Pharmacy has a problem: One of the traditional core tasks for most pharmacists is getting medications to patients. Getting the right medication to the right patient at the right time carries the potential for direct interventions that improve patient outcomes. But the mechanics of medication dispensing are mind numbingly tedious, repetitive, and nearly impossible to perform without error.
Pharmacy also has a solution: Automation. Dispensing robots never get bored, never get distracted, and make far fewer mistakes than their human counterparts. And in this era of ever-shrinking prescription margins, dispensing robots free up pharmacists and technicians for more profitable clinical services that require human judgment.
In 2016, Tom Gierwatoski, RPh, installed a ScriptPro dispensing robot in his Platte Valley Pharmacy in Brighton, CO. Automation allowed him to boost prescription volume by 50%, freeing up time to expand compounding and grow nonprescription services such as durable medical equipment and diabetic shoe fitting while halving his dispensing staff.
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“We were able to reallocate staff to things that require more human attention,” Gierwatoski says. “And because the robot cut our average wait time to five minutes, I have more time to talk with patients because I’m not backlogged waiting for prescriptions to get to me.”
Automation has long been a fixture in central fill facilities, large health systems, and other settings that count their daily prescription volume by the thousands. Newer generations of community pharmacy automation have made dispensing robots cost-effective for pharmacies with prescription volumes as low as 150 per day, says Bill Lockwood, executive director of the American Society for Automation in Pharmacy.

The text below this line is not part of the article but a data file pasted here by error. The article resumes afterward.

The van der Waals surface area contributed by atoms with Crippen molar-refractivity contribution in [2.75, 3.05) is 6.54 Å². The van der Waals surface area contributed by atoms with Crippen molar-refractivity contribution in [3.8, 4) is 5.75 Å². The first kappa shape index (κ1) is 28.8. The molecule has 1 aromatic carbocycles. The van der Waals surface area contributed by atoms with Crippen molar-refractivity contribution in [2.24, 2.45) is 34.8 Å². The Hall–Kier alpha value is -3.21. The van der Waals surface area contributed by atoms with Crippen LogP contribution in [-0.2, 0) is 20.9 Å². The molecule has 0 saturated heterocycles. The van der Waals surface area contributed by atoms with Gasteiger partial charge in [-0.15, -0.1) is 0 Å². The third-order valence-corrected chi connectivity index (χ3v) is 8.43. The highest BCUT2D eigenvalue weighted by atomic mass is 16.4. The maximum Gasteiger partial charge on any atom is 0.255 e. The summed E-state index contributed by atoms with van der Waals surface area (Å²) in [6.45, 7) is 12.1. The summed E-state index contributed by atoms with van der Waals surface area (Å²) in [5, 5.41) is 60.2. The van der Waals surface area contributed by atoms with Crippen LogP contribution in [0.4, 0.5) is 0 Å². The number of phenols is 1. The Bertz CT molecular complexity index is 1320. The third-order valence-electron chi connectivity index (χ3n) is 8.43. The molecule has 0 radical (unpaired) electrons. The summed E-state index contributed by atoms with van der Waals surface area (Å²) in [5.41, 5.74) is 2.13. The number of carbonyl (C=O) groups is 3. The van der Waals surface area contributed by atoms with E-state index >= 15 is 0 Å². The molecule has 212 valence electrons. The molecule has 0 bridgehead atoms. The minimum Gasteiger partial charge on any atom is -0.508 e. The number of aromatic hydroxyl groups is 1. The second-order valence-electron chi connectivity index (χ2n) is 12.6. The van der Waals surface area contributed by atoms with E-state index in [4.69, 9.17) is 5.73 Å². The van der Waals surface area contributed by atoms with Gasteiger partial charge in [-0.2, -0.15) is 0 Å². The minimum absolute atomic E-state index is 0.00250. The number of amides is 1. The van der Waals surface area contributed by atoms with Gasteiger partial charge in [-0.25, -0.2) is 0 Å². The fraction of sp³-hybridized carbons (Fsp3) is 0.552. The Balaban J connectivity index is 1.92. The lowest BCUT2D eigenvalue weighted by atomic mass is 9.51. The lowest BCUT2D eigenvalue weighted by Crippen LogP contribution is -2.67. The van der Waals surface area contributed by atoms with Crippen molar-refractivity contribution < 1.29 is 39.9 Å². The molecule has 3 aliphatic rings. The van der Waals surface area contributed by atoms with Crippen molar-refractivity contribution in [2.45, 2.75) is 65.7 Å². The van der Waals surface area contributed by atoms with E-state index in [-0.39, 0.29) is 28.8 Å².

“Automation is making pharmacies more efficient, no question about it,” he says. “Increased efficiency is giving pharmacies the opportunity to offer more services and to provide more drug safety.”
One thing robotics isn’t doing is reducing pharmacy employment. Robots are more efficient, more reliable, and less expensive than technicians or pharmacists. Pharmacy owners typically redeploy staff who are no longer needed in dispensing rather than letting them go.
“Dispensing medications will eventually become fully automated using various types of robotics,” predicted Al Babbington, CEO of PrescribeWellness, a Tabula Rasa HealthCare company. “Clinical work—the education, motivations, and support that pharmacists provide to patients to enact behavioral change—will be the new foundational service.”
In his prerobot days, Gierwatoski filled about 200 scripts per day at Platte Valley pharmacy. The operation is located in a hospital, handling hospital outpatient needs and discharge prescriptions as well as serving patients from two dozen physician offices in an attached medical building. About 70% of his prescription volume was, and is, new scripts.
“The volume of new prescriptions meant I had to have two technicians all the time inputting, handling insurance, and everything else associated with new scripts,” he says. “With the robot we are averaging 300 scripts per day and just one technician doing all the inputting. There are plenty of more rewarding and more profitable things we can do versus counting pills on a tray.”
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